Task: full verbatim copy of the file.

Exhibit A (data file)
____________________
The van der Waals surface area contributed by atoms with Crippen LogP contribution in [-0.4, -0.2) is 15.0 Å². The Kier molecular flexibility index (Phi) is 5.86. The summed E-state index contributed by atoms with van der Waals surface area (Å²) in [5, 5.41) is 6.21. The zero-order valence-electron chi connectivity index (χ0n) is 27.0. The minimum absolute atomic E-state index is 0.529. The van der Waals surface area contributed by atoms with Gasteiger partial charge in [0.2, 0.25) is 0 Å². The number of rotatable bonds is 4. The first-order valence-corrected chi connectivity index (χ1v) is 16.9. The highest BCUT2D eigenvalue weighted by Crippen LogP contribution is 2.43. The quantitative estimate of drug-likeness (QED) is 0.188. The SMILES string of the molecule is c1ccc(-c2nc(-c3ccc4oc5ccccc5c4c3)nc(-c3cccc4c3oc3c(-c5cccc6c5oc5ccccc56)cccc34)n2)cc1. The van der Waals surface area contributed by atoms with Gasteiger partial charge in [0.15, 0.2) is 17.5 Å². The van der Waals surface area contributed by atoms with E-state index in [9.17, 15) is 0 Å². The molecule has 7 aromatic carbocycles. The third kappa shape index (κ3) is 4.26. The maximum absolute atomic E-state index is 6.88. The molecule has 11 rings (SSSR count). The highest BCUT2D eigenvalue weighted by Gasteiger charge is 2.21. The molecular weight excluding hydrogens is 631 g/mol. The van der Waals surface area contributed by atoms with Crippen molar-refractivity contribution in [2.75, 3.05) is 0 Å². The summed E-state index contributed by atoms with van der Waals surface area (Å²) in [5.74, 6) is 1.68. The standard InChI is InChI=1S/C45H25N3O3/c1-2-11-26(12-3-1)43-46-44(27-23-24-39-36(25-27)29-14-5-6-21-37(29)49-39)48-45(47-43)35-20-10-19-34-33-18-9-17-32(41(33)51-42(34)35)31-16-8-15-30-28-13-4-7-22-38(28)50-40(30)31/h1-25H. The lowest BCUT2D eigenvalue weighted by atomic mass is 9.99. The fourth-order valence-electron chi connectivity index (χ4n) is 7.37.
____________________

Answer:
The van der Waals surface area contributed by atoms with Crippen LogP contribution in [-0.4, -0.2) is 15.0 Å². The Kier molecular flexibility index (Phi) is 5.86. The summed E-state index contributed by atoms with van der Waals surface area (Å²) in [5, 5.41) is 6.21. The zero-order valence-electron chi connectivity index (χ0n) is 27.0. The minimum absolute atomic E-state index is 0.529. The van der Waals surface area contributed by atoms with Gasteiger partial charge in [0.2, 0.25) is 0 Å². The number of rotatable bonds is 4. The first-order valence-corrected chi connectivity index (χ1v) is 16.9. The highest BCUT2D eigenvalue weighted by Crippen LogP contribution is 2.43. The quantitative estimate of drug-likeness (QED) is 0.188. The SMILES string of the molecule is c1ccc(-c2nc(-c3ccc4oc5ccccc5c4c3)nc(-c3cccc4c3oc3c(-c5cccc6c5oc5ccccc56)cccc34)n2)cc1. The van der Waals surface area contributed by atoms with Gasteiger partial charge in [0.15, 0.2) is 17.5 Å². The van der Waals surface area contributed by atoms with E-state index in [9.17, 15) is 0 Å². The molecule has 7 aromatic carbocycles. The third kappa shape index (κ3) is 4.26. The maximum absolute atomic E-state index is 6.88. The molecule has 11 rings (SSSR count). The highest BCUT2D eigenvalue weighted by Gasteiger charge is 2.21. The molecular weight excluding hydrogens is 631 g/mol. The van der Waals surface area contributed by atoms with Crippen molar-refractivity contribution in [2.75, 3.05) is 0 Å². The summed E-state index contributed by atoms with van der Waals surface area (Å²) in [5.74, 6) is 1.68. The standard InChI is InChI=1S/C45H25N3O3/c1-2-11-26(12-3-1)43-46-44(27-23-24-39-36(25-27)29-14-5-6-21-37(29)49-39)48-45(47-43)35-20-10-19-34-33-18-9-17-32(41(33)51-42(34)35)31-16-8-15-30-28-13-4-7-22-38(28)50-40(30)31/h1-25H. The lowest BCUT2D eigenvalue weighted by atomic mass is 9.99. The fourth-order valence-electron chi connectivity index (χ4n) is 7.37.